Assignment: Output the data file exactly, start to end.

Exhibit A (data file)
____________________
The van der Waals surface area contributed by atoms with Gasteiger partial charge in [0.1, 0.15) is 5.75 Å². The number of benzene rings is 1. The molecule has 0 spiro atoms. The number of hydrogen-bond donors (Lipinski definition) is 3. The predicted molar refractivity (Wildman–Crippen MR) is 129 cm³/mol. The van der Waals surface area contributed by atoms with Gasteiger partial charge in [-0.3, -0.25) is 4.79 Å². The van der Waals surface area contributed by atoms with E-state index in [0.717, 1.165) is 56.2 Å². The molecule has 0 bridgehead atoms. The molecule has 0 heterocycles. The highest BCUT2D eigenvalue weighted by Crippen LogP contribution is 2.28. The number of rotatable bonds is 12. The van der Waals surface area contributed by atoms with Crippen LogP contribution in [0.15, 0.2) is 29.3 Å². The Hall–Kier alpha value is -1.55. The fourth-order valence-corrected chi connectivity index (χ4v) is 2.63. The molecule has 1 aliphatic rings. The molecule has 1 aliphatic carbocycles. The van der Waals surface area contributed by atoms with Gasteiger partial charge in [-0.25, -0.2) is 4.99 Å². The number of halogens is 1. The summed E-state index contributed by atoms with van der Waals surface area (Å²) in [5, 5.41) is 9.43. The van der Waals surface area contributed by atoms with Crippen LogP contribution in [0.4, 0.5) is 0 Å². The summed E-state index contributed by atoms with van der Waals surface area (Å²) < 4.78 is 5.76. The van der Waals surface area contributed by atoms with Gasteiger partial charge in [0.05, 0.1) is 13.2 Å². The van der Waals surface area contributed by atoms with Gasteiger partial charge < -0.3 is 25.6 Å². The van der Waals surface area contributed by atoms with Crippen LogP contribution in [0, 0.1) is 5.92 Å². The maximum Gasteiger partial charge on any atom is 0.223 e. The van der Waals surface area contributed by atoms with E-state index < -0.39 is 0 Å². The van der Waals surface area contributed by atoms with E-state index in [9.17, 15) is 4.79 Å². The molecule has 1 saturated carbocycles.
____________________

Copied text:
The van der Waals surface area contributed by atoms with Gasteiger partial charge in [0.1, 0.15) is 5.75 Å². The number of benzene rings is 1. The molecule has 0 spiro atoms. The number of hydrogen-bond donors (Lipinski definition) is 3. The predicted molar refractivity (Wildman–Crippen MR) is 129 cm³/mol. The van der Waals surface area contributed by atoms with Gasteiger partial charge in [-0.3, -0.25) is 4.79 Å². The van der Waals surface area contributed by atoms with E-state index in [0.717, 1.165) is 56.2 Å². The molecule has 0 bridgehead atoms. The molecule has 0 heterocycles. The highest BCUT2D eigenvalue weighted by Crippen LogP contribution is 2.28. The number of rotatable bonds is 12. The van der Waals surface area contributed by atoms with Crippen LogP contribution in [0.15, 0.2) is 29.3 Å². The Hall–Kier alpha value is -1.55. The fourth-order valence-corrected chi connectivity index (χ4v) is 2.63. The molecule has 1 aliphatic rings. The molecule has 1 aliphatic carbocycles. The van der Waals surface area contributed by atoms with Gasteiger partial charge in [-0.25, -0.2) is 4.99 Å². The number of halogens is 1. The summed E-state index contributed by atoms with van der Waals surface area (Å²) in [5, 5.41) is 9.43. The van der Waals surface area contributed by atoms with Crippen LogP contribution in [0.4, 0.5) is 0 Å². The summed E-state index contributed by atoms with van der Waals surface area (Å²) < 4.78 is 5.76. The van der Waals surface area contributed by atoms with Gasteiger partial charge in [0.05, 0.1) is 13.2 Å². The van der Waals surface area contributed by atoms with Gasteiger partial charge < -0.3 is 25.6 Å². The van der Waals surface area contributed by atoms with Crippen LogP contribution in [0, 0.1) is 5.92 Å². The maximum Gasteiger partial charge on any atom is 0.223 e. The van der Waals surface area contributed by atoms with E-state index < -0.39 is 0 Å². The van der Waals surface area contributed by atoms with E-state index in [9.17, 15) is 4.79 Å². The molecule has 1 saturated carbocycles.